The Good Night Guide to Recognizing and Treating Insomnia

Woman with Insomnia
By Dr. Peter Klapper Ph.D.

As many as 40 million Americans experience insomnia every year. Are you one of them? Sleep loss has become something of an epidemic in the US.

Millions of us toss and turn each night, unable to fall or stay asleep as our mind races in every which direction.

For some, this trouble sleeping may be insomnia. Insomnia is marked by trouble falling asleep, staying asleep, or getting good-quality sleep. With insomnia, these sleeping issues get in the way of living your life. Short-term insomnia lasts a few days or weeks, while chronic insomnia occurs three or more nights a week and lasts more than three months. As many as 40 million Americans experience insomnia every year, and more than 57 percent of older adults report a decline in their quality of life and overall health due to insomnia, according to the National Sleep Foundation.

Are you one of them?
If you think you have insomnia, check in with your doctor to get a better handle on what is going on with your sleep.

Keep a sleep diary before your appointment. Jot down what happens (or doesn’t happen) when your head hits the pillow at night for a few weeks and share this information with your doctor. Include what you ate or drank before bed and how recently you exercised or engaged in any stressful activities like paying bills. This information will help your doctor make an accurate diagnosis.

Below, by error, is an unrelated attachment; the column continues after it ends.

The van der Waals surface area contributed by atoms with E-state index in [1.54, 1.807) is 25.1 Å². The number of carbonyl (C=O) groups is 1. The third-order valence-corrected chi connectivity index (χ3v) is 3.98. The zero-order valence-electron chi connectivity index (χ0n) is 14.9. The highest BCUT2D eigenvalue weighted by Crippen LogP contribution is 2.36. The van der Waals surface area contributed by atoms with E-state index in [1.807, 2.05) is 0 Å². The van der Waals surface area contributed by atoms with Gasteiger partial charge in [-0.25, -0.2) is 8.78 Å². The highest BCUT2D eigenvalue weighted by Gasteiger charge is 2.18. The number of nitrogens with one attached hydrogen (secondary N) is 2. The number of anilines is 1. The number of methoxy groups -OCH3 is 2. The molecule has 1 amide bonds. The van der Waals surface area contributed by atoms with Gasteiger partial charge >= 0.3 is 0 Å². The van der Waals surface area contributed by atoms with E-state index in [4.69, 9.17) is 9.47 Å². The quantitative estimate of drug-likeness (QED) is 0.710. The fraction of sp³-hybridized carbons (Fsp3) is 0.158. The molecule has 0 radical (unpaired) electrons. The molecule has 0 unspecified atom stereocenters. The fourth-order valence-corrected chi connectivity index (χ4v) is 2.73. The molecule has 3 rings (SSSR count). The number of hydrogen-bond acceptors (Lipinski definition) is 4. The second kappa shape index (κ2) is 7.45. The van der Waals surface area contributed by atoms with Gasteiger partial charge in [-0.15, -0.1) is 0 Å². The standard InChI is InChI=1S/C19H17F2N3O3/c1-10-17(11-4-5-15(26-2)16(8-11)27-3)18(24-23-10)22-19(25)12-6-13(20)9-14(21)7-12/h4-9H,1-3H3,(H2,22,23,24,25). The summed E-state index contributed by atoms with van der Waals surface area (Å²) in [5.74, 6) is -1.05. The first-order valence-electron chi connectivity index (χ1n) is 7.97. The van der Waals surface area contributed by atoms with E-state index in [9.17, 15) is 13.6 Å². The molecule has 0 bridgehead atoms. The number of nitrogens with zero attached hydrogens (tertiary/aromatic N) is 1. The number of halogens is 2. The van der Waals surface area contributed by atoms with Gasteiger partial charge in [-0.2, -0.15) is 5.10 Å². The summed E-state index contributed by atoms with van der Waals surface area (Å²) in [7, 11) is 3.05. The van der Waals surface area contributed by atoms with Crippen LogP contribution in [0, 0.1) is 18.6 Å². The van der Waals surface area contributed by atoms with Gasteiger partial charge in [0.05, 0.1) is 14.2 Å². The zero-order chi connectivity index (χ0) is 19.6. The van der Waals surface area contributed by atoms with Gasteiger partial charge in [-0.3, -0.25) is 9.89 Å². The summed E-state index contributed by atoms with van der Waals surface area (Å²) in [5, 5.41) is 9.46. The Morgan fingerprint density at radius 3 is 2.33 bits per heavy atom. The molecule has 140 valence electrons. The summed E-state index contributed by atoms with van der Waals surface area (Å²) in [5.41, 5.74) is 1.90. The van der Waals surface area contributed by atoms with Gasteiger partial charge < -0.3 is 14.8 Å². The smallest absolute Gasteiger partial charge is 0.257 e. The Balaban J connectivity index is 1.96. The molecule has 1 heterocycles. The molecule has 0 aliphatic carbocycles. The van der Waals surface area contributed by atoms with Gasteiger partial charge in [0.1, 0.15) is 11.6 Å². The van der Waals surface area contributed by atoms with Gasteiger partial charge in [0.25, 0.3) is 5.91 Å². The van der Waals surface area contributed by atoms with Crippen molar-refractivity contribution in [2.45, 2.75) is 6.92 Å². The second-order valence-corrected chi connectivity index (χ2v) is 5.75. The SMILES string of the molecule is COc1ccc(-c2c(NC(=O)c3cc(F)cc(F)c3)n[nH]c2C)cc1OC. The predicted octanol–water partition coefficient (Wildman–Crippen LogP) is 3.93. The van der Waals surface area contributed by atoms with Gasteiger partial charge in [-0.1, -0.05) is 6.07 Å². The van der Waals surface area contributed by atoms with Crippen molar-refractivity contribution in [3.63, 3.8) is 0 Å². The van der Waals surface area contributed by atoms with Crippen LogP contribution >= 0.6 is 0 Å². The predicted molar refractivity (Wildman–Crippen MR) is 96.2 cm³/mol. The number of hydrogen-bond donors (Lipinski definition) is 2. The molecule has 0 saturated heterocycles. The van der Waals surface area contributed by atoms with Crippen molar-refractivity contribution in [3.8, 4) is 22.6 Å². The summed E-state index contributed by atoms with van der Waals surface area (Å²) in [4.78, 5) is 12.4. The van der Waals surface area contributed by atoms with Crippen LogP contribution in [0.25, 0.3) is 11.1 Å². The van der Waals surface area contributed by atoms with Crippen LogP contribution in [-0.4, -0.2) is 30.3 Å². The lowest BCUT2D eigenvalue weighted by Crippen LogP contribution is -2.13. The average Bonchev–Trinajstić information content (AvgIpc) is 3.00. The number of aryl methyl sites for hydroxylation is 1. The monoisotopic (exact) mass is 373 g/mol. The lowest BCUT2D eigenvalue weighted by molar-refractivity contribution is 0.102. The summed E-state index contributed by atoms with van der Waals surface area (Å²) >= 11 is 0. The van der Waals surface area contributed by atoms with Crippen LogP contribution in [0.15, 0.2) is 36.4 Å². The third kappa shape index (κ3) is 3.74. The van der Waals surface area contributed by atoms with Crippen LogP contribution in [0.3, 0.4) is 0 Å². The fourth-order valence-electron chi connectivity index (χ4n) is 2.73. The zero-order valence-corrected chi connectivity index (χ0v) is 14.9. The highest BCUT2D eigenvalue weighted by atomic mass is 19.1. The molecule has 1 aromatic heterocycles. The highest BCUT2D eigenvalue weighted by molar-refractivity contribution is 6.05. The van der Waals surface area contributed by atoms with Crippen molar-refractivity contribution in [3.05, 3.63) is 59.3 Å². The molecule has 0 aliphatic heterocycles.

If you are experiencing insomnia, many prescription medications are available to help you get more zzzs. These medications do confer their share of risks and side effects. Some may be habit-forming, and others have been linked to unintentional activities while asleep such as walking, eating, or driving.

Over-the-counter products that contain antihistamines are often sold as sleep aids, and while they may help, they also may not be the best treatment for your insomnia.

Supplements that include melatonin are widely touted for sleep problems, but melatonin is not necessarily an effective treatment for insomnia.

Your doctor will help guide you toward the treatments best suited to your situation.

There are natural, risk-free ways to help treat insomnia, including:

Practicing good sleep hygiene
This includes using your bedroom for sex and sleep only. Keep it quiet and cool and power down your devices before bed as blue light from devices can disrupt your all-important sleep-wake cycle.

Set and stick to strict bed and wake times – even on weekends, and make sure not to consume caffeine, nicotine, or alcohol too close to your bedtime. Nicotine and caffeine are stimulants and will keep you awake. Alcohol may make it easier for you to fall asleep but makes it harder to stay that way. Exercise can help you get better-quality sleep, but not if it’s done too close to bedtime. A good rule of thumb is to exercise daily and finish eating and drinking two to three hours before bed.

Turning stress down
Stress makes it harder to fall and stay asleep. Find something that helps you relax before bedtime such as sipping herbal tea, taking a bath, or reading a novel instead of binging a suspenseful or supernatural series on Netflix, paying bills, or even checking social media and risking FOMO (fear of missing out).  

Give Force of Nature’s roll-on topical natural sleep aid Sleep Well a try. Sleep Well comprises a blend of organic Valerian, Kava, and Lavender, all of which work together to help you wind down and relax before bed, so you wake feeling refreshed and relaxed.

Sweet Dreams.

National Sleep Foundation. “Do I Have Insomnia?” Available at:

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